The Indian government representative questioned the ILO's "moral right to advise on workers' rights embodied in ILO conventions, when differences of opinions existed on their implementation. When developing countries were sincerely trying to upgrade workers' rights, it would not be desirable for ILO to break with the past and resort to coercion. Establishing new conditionalities would block the process of raising purchasing power of developing countries which were the future markets of the developed world.

"The ILO seemed to be racing for paramountcy among international organizations rather than seeking to maintain its independent style of functioning," the Indian government representative said.

Earlier, the employer's group vice-chair, Mr. Katz, shared the workers group complaints about lack of adequate information, but argued that the ILO influence on the IFIs would depend on the substantive content of what it offered and while "useful contributions" would be listened to by the IFIs, "counter-productive ideology" would be ignored. Katz questioned the views and proposals in the ILO's World Employment Report and said ILO views based on these would be ignored by the BWIs.

But the employers view was sharply questioned by several government delegates including those of France and Germany.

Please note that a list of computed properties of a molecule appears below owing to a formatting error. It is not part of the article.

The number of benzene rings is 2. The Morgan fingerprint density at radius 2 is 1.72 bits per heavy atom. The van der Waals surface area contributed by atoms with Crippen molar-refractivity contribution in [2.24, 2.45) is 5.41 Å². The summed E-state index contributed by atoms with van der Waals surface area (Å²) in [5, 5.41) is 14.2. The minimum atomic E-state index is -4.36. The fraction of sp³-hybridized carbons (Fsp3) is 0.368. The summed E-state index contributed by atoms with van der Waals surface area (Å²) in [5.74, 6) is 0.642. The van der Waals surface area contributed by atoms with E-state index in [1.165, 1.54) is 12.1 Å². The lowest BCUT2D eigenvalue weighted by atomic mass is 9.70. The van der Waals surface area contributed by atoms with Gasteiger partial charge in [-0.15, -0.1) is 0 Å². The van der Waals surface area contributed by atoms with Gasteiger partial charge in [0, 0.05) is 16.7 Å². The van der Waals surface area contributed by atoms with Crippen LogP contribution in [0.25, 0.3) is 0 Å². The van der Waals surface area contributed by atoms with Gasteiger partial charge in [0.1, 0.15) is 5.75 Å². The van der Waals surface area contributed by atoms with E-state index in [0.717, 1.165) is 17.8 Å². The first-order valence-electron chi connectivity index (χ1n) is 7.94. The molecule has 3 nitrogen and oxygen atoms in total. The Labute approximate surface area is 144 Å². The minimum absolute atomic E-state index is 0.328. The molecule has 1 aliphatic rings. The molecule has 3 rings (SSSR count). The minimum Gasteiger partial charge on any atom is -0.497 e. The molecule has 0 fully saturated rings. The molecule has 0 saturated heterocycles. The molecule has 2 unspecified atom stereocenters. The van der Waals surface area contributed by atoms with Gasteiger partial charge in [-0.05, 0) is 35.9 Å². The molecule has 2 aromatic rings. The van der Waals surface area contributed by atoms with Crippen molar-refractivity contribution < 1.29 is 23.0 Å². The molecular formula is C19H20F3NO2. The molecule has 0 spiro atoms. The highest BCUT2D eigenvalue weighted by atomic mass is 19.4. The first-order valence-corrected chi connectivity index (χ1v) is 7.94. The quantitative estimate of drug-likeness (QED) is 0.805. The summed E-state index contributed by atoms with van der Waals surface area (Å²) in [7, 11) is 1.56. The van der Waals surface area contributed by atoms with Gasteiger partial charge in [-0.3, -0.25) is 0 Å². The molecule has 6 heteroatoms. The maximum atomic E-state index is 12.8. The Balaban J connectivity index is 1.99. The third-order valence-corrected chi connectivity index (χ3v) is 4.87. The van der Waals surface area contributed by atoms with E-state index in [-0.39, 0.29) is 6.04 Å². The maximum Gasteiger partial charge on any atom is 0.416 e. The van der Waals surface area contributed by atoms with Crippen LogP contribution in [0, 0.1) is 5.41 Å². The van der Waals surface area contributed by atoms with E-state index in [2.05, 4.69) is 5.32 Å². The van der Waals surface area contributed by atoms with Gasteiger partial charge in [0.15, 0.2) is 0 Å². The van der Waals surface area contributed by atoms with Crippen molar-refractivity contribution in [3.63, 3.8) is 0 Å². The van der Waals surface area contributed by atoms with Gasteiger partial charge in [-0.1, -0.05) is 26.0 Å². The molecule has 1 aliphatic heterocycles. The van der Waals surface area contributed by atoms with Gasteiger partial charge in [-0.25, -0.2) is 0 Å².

The French government delegate vehemently disagreed with Katz's view that the ILO should not give "heterogenous advice" compared to the thinking of the big IFIs or "well-known economists". The French government, he said, was opposed to "the standardized thinking favouring total dependence on the market" and viewed the World Employment Report as an "interesting and fundamentally important document" and similar reports should be produced every year.

Spain too disagreed with Katz about the ILO producing "counter-productive ideology" and said in terms of its fundamental principles and objectives, the ILO should advice the IFIs in the area of structural adjustment and other areas of major impact on employment.

Germany also joined in the criticism of the employers' view and said for years ILO members had complained justifiably that the SAPs of the IFIs paid insufficient attention to the social aspects and this situation should be improved, particularly for developing countries. The Social Summit had enshrined these, and its message was that when structural adjustment measures were being applied, social requirements of the people should not be ignored.

Referring to concerns of BWIs with workers' rights and ILO cooperation with them, the Pakistan government representative said ILO would be well-advised to emphasize that protection of workers' rights would largely depend on a country's economic development and withdrawal or suspension of assistance from IFIs would result in deterioration of situation.

The employers' delegate in response to the criticism of his remarks said he was not opposed to "heterogenous thinking" but the need for ILO to avoid "absurd policy prescriptions" that lowered its impact on other institutions -- such as massive spending programmes to counter unemployment. He then went on to point to India's labour laws which precluded dismissal of workers as an example of legislation that made it difficult to carry out structural adjustment.